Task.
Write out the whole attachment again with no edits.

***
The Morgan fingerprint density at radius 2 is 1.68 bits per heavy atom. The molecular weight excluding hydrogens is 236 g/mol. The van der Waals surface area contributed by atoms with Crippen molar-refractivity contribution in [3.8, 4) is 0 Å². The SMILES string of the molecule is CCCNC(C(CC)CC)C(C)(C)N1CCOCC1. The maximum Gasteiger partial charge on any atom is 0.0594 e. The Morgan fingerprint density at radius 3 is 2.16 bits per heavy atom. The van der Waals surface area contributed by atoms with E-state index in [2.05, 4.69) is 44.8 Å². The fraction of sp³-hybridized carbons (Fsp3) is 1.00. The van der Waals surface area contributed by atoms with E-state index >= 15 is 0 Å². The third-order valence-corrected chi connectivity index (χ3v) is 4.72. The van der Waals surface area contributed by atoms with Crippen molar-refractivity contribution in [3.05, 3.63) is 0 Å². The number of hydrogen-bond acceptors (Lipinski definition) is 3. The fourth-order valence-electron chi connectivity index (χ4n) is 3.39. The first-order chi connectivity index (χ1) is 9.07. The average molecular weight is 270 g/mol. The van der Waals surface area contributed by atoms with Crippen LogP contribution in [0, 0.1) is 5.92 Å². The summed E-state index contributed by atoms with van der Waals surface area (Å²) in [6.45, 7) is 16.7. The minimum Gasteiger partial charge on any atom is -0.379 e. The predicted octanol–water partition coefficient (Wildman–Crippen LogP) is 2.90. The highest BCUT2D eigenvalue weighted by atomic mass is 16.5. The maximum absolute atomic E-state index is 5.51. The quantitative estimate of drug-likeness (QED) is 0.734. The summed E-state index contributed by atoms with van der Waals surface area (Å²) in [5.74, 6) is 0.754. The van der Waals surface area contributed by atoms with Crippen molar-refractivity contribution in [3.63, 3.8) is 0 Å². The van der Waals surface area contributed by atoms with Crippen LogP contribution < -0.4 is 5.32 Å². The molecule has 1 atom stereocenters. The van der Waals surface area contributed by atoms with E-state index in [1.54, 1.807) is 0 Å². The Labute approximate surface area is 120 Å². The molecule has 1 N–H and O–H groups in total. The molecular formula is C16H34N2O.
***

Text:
The Morgan fingerprint density at radius 2 is 1.68 bits per heavy atom. The molecular weight excluding hydrogens is 236 g/mol. The van der Waals surface area contributed by atoms with Crippen molar-refractivity contribution in [3.8, 4) is 0 Å². The SMILES string of the molecule is CCCNC(C(CC)CC)C(C)(C)N1CCOCC1. The maximum Gasteiger partial charge on any atom is 0.0594 e. The Morgan fingerprint density at radius 3 is 2.16 bits per heavy atom. The van der Waals surface area contributed by atoms with E-state index in [2.05, 4.69) is 44.8 Å². The fraction of sp³-hybridized carbons (Fsp3) is 1.00. The van der Waals surface area contributed by atoms with E-state index >= 15 is 0 Å². The third-order valence-corrected chi connectivity index (χ3v) is 4.72. The van der Waals surface area contributed by atoms with Crippen molar-refractivity contribution in [3.05, 3.63) is 0 Å². The number of hydrogen-bond acceptors (Lipinski definition) is 3. The fourth-order valence-electron chi connectivity index (χ4n) is 3.39. The first-order chi connectivity index (χ1) is 9.07. The average molecular weight is 270 g/mol. The van der Waals surface area contributed by atoms with Crippen LogP contribution in [0, 0.1) is 5.92 Å². The summed E-state index contributed by atoms with van der Waals surface area (Å²) in [6.45, 7) is 16.7. The minimum Gasteiger partial charge on any atom is -0.379 e. The predicted octanol–water partition coefficient (Wildman–Crippen LogP) is 2.90. The highest BCUT2D eigenvalue weighted by atomic mass is 16.5. The maximum absolute atomic E-state index is 5.51. The quantitative estimate of drug-likeness (QED) is 0.734. The summed E-state index contributed by atoms with van der Waals surface area (Å²) in [5.74, 6) is 0.754. The van der Waals surface area contributed by atoms with Crippen molar-refractivity contribution in [3.63, 3.8) is 0 Å². The van der Waals surface area contributed by atoms with Crippen LogP contribution < -0.4 is 5.32 Å². The molecule has 1 atom stereocenters. The van der Waals surface area contributed by atoms with E-state index in [1.54, 1.807) is 0 Å². The Labute approximate surface area is 120 Å². The molecule has 1 N–H and O–H groups in total. The molecular formula is C16H34N2O.